Helping Kids Find the Green

Today’s National Post Golf column:

Helping kids find the green
National Post
Friday, June 3, 2005
Robert Thompson Column: On Golf
In a time when golf participation is flatlining, Kingsley Rowe may have seen the way forward, helping the game while helping those in need.
Rowe, who came to Canada from his native Jamaica 30 years ago, is the force behind the National Junior Golf Academy. Though the title makes the organization sound like any of a dozen Canadian teaching facilities that operate like miniature country clubs, Rowe’s creation is very different.
In the late 1990s, Rowe looked at the state of Toronto’s downtrodden Jane and Finch corridor and felt he needed to make a difference. Already a successful businessman who ran travel and trucking businesses, Rowe believed he could take his passion for golf and bring it to the kids of the area, helping teach them life skills by instructing them in the game.
“I’ve played a lot of golf and felt there was great value in the foundations of the game. It teaches etiquette, integrity, honesty,” he said.
More than 300 area children up to the age of 18 have participated in the program, often working in the Driftwood Community Centre with the occasional trip to a nearby range or course. The kids come once a week after school throughout the year.
The program found early success when one of its students, Dominique Claxton, who was 14 when he joined, was chosen to represent the organization and head to Alabama to take a quick lesson from Tiger Woods. Claxton, now 19, still volunteers at the facility when he can find time to break away from college.
“I learned from the program that you can’t cheat in life,” Claxton says. “Life, like golf, is something that you have to work at.”
Programs like Rowe’s could well be the future of golf in Canada. In the U.S., the well-regarded First Tee program has tried a similar approach by offering affordable golf to youth who would otherwise likely never participate in the game. The Royal Canadian Golf Association also runs its successful Future Links program, attracting more than 77,000 children last year.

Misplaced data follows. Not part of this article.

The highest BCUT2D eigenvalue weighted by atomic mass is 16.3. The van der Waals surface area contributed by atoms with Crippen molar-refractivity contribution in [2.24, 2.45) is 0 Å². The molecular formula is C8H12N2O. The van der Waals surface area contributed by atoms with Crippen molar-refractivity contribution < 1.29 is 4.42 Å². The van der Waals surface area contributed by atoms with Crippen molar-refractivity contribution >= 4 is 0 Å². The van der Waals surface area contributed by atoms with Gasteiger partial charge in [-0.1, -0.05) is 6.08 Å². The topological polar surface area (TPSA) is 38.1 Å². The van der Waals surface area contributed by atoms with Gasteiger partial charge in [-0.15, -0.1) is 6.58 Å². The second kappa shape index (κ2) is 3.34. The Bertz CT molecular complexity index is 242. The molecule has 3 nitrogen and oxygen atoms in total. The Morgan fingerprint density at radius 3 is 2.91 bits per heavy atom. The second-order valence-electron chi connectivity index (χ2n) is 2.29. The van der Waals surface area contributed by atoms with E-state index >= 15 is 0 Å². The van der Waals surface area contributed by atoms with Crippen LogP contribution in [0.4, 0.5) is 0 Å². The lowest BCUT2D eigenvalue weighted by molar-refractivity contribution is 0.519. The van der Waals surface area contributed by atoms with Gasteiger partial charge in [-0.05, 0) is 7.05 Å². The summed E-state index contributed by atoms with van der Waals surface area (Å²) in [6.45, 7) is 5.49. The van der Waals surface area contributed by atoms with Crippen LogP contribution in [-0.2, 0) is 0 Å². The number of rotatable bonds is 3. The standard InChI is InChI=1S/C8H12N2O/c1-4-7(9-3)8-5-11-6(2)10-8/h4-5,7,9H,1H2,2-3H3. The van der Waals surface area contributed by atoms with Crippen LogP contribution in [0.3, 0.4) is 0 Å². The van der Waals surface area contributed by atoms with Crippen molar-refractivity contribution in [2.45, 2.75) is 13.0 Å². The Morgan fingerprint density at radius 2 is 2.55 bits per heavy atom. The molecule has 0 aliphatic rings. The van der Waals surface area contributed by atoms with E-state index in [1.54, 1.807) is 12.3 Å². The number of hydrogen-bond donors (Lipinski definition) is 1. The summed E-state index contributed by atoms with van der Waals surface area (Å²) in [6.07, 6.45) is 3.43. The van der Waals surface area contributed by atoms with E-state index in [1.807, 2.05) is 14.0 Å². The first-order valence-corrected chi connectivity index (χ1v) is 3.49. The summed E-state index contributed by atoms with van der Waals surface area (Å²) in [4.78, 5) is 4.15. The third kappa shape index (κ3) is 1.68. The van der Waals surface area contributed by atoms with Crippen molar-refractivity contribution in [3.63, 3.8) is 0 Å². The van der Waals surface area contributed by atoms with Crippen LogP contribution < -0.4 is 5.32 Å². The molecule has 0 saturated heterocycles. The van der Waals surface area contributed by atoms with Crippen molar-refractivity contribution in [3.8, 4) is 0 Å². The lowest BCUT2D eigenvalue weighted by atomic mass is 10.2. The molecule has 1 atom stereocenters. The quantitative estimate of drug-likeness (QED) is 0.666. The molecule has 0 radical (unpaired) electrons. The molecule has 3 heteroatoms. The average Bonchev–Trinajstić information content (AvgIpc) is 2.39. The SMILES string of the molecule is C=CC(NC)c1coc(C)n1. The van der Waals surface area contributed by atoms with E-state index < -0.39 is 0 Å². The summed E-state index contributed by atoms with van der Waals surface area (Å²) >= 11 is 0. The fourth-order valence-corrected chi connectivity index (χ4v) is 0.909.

Though he has had support from the RCGA and various Toronto businesses, that doesn’t mean Rowe’s program has been accepted with open arms. Rowe says he has overheard members of the Board of Trade, a Toronto private golf club that has supported the program and given children in the academy access to its facilities, muttering about the fact that “these kids” don’t belong on a golf course. These are also the same people who probably would have had a problem admitting Rowe to their club in the first place.
“There’s still an old boys’ network out there that thinks certain people shouldn’t have access to the game,” he says.
But others, including Nike and Angus Glen general manager Kevin Thistle, have stepped up to support the idea. The Canadian Professional Golf Tour, which is struggling in its own right, has also teamed up with Rowe’s organization.
“I think inner-city kids deserve a chance, and for some of them, this is it,” says Thistle.
This weekend the organization will hold its annual fundraising tournament in Markham at Angus Glen’s south course. Raising cash for the operation has been tough, Rowe admits, and the lack of money is making it difficult to expand into other parts of Toronto and other Canadian cities. Rowe has already spent $50,000 out of his pocket to keep the program going.
“We have really been trying to help ourselves by holding tournaments and other fundraising,” he explains. “We need big help because the program is working, but you can only do so much with the resources we have.”

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